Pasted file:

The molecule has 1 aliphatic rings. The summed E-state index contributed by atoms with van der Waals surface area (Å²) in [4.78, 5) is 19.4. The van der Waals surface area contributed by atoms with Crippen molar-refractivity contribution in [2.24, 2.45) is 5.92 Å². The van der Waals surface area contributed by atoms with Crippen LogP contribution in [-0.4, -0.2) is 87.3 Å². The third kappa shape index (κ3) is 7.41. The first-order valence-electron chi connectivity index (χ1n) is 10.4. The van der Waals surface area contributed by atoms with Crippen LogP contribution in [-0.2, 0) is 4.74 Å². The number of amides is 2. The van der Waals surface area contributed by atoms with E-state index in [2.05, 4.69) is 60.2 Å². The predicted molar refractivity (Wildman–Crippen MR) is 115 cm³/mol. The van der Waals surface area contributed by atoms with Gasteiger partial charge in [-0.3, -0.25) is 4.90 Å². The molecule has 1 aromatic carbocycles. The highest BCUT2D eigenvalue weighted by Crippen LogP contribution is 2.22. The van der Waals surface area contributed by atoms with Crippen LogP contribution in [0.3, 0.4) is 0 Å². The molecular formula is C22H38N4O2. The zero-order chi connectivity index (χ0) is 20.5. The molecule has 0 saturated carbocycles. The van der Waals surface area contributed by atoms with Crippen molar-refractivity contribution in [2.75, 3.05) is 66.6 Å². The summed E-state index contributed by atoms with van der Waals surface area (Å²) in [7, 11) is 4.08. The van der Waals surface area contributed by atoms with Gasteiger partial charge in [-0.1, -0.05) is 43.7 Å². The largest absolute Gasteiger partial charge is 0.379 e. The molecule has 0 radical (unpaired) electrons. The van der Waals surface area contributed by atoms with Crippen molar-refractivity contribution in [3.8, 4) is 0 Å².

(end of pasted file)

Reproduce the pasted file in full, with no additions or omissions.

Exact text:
The molecule has 1 aliphatic rings. The summed E-state index contributed by atoms with van der Waals surface area (Å²) in [4.78, 5) is 19.4. The van der Waals surface area contributed by atoms with Crippen molar-refractivity contribution in [2.24, 2.45) is 5.92 Å². The van der Waals surface area contributed by atoms with Crippen LogP contribution in [-0.4, -0.2) is 87.3 Å². The third kappa shape index (κ3) is 7.41. The first-order valence-electron chi connectivity index (χ1n) is 10.4. The van der Waals surface area contributed by atoms with Crippen LogP contribution in [-0.2, 0) is 4.74 Å². The number of amides is 2. The van der Waals surface area contributed by atoms with E-state index in [2.05, 4.69) is 60.2 Å². The predicted molar refractivity (Wildman–Crippen MR) is 115 cm³/mol. The van der Waals surface area contributed by atoms with Gasteiger partial charge in [-0.3, -0.25) is 4.90 Å². The molecule has 1 aromatic carbocycles. The highest BCUT2D eigenvalue weighted by Crippen LogP contribution is 2.22. The van der Waals surface area contributed by atoms with Crippen LogP contribution in [0.3, 0.4) is 0 Å². The molecular formula is C22H38N4O2. The zero-order chi connectivity index (χ0) is 20.5. The molecule has 0 saturated carbocycles. The van der Waals surface area contributed by atoms with Crippen molar-refractivity contribution in [2.75, 3.05) is 66.6 Å². The summed E-state index contributed by atoms with van der Waals surface area (Å²) in [7, 11) is 4.08. The van der Waals surface area contributed by atoms with Gasteiger partial charge in [-0.1, -0.05) is 43.7 Å². The largest absolute Gasteiger partial charge is 0.379 e. The molecule has 0 radical (unpaired) electrons. The van der Waals surface area contributed by atoms with Crippen molar-refractivity contribution in [3.8, 4) is 0 Å².